Why does Meta’s Mark Zuckerberg risk selling blue ticks after Elon Musk’s disastrous experience on Twitter?

Via Instagram / @zuck

Great minds think alike, which explains why Mark Zuckerberg is pulling off an Elon Musk by introducing Meta Verified. The subscription costs $11.99 a month on the web or $14.99 for iPhone users, and it gets users the coveted, verified blue tick. The money isn’t all for the blue tick, but several improvisations that go beyond the tick. This move will improve security and authenticity on social media apps. Let’s learn more below-

Via Instagram / @jeffbezos

Blue tick verification will be available for Facebook and Instagram-
For a charge of nearly $15, Facebook (2.85 billion monthly active users worldwide) and Instagram users (1.21 billion users) will get a fair chance to buy a verified account. The subscription bundle will be authenticated with a government ID. Per a statement by Meta, the subscription package will offer “proactive account protection, access to account support, and increased visibility and reach.” Zuckerberg wrote, “This new feature is about increasing authenticity and security across our services.” Twitter which enjoys 238 million daily users, charged $7.99 for a blue tick.

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Via Twitter / @elonmusk

Unlike Twitter, Meta is being cautious and thorough-
Now that money can buy everything (including the blue tick), it becomes imperative to rule out fake accounts. Meta can learn from Twitter’s mistakes and save its media apps from undergoing the debacle of imposters. Musk’s launch of the Twitter subscription service backfired, as many fake accounts impersonated big brands and businesses. The service was paused and relaunched later to a humdrum reception.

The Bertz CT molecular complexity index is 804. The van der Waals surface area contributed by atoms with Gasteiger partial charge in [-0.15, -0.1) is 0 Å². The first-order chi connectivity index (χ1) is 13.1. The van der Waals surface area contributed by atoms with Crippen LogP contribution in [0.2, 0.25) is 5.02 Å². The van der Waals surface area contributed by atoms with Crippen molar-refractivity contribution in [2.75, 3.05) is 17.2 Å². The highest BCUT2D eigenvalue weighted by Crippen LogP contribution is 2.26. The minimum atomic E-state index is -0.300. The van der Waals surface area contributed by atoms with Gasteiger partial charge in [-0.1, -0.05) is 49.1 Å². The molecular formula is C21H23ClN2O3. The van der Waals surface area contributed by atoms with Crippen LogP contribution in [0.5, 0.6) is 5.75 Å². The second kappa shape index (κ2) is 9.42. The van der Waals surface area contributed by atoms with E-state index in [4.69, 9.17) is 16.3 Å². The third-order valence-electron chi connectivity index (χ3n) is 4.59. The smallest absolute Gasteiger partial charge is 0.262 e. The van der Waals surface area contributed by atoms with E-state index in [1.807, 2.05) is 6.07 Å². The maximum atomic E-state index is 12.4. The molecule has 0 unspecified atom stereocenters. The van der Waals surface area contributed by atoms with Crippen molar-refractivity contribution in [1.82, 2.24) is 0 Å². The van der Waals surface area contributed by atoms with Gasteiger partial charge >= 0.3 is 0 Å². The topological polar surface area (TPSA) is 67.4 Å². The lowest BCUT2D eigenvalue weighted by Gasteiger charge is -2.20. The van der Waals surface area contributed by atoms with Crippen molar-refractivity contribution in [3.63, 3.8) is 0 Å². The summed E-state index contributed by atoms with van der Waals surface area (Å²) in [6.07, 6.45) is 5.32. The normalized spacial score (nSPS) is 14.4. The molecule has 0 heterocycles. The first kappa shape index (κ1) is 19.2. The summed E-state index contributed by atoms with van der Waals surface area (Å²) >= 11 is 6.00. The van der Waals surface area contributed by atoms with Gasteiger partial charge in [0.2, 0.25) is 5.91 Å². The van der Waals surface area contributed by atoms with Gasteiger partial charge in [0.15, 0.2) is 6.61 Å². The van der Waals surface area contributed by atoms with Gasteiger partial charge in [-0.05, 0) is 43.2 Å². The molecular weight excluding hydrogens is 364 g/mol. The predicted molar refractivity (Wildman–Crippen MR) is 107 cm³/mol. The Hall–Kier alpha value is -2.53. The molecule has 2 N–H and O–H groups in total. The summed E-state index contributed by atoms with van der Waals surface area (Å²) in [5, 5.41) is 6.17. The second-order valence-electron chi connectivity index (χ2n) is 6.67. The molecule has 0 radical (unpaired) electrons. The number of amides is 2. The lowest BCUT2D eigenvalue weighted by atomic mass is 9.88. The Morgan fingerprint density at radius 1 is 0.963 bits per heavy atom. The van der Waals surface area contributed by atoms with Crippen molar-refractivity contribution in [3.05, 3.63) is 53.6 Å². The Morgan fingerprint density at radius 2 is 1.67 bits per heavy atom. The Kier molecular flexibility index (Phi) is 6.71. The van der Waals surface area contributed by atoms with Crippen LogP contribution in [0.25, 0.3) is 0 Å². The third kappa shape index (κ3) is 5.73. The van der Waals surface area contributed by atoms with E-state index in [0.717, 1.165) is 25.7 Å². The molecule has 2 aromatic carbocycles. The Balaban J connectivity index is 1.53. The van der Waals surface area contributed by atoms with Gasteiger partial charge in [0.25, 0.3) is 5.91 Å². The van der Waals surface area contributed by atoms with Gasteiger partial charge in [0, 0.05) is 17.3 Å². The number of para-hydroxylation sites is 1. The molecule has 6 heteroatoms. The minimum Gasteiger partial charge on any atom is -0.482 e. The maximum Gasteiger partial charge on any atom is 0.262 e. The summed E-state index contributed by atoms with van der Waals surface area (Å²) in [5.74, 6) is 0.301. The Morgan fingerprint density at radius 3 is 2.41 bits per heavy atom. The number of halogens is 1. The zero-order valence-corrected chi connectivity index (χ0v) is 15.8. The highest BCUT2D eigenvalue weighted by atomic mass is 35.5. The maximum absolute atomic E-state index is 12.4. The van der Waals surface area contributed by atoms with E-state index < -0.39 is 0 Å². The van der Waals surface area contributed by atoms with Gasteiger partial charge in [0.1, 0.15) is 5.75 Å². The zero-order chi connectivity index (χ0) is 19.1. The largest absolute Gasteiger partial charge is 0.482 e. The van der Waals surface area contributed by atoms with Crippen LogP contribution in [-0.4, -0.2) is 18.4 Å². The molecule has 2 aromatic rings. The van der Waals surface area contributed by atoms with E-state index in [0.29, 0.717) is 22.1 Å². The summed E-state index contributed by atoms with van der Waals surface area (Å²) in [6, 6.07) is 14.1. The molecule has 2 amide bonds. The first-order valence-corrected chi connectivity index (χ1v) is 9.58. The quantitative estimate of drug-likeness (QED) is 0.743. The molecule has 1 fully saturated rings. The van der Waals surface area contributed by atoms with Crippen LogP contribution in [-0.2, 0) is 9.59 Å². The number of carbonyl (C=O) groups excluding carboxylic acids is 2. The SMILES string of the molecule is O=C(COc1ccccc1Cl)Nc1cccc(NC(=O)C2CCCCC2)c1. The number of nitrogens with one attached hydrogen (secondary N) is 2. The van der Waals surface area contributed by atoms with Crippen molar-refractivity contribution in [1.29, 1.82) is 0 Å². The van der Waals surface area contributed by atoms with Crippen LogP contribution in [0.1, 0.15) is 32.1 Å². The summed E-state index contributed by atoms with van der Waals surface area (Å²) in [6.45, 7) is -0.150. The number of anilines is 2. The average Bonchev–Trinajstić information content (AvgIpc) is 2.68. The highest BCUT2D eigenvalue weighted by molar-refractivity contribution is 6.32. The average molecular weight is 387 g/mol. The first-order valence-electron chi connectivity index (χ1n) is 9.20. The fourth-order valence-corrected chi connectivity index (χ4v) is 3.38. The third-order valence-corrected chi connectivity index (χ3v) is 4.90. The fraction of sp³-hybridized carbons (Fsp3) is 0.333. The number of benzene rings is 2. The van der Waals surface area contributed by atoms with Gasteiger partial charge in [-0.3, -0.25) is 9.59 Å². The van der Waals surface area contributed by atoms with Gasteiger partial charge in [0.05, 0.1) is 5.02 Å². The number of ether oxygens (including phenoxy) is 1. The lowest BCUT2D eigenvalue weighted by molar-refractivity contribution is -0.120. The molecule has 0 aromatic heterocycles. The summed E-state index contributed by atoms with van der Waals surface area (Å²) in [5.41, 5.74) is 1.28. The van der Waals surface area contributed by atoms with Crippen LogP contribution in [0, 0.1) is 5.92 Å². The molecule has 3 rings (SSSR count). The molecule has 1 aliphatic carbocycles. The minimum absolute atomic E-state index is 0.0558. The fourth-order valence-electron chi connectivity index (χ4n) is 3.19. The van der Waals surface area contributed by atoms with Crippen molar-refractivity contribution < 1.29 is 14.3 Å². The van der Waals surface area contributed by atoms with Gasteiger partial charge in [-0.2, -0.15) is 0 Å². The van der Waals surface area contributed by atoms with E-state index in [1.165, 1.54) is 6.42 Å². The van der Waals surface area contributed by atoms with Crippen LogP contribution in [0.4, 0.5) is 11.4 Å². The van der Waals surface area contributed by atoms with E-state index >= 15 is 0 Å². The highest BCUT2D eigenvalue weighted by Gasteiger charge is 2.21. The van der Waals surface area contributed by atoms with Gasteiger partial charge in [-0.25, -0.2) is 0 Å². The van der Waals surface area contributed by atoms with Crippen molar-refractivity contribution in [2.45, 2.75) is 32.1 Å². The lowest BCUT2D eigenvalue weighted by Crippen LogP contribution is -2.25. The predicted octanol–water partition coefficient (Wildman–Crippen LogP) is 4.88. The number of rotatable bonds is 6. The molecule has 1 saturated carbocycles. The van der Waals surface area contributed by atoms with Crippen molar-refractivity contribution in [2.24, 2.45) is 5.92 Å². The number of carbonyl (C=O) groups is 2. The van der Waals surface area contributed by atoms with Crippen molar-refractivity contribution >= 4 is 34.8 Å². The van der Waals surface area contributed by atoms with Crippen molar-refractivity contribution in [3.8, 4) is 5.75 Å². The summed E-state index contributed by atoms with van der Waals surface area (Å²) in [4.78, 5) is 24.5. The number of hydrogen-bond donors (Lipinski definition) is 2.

Usernames will have to match government id’s –
It’s great news for new and smaller accounts as they will finally be awarded the much-deserved visibility by becoming verified to the paid feature. But one person’s boon doesn’t have to be another’s bane, as the company told the BBC the change would not affect previously verified accounts. Meta said Instagram and Facebook usernames would have to match a government-supplied ID document to be confirmed, along with a profile picture clearly showing their face. “Long term, we want to build a subscription offering that’s valuable to everyone, including creators, businesses, and our community at large. As part of this vision, we are evolving the meaning of the verified badge so we can expand access to verification and more people can trust the accounts they interact with are authentic,” Meta stated.

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When does it launch?
As testing starts this week, it is time for Instagram and Facebook users in Australia and New Zealand to be excited. Meta shared they “hope” to bring the service to users in other countries soon. It should also be noted that the new service won’t be available for businesses now. Their announcement came three months after Twitter owner Elon Musk implemented the Twitter Blue subscription system.

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With over 15 years of experience in luxury journalism, Neha Tandon Sharma is a notable senior writer at Luxurylaunches. Her expertise spans luxury yachts, high-end fashion, and celebrity culture. Beyond writing, her passion for fantasy series is evident. Beginning with articles on women-centric gadgets, she's now a leading voice in luxury, with a fondness for opulent superyachts. To date, her portfolio boasts more than 2 million words, often penned alongside a cappuccino.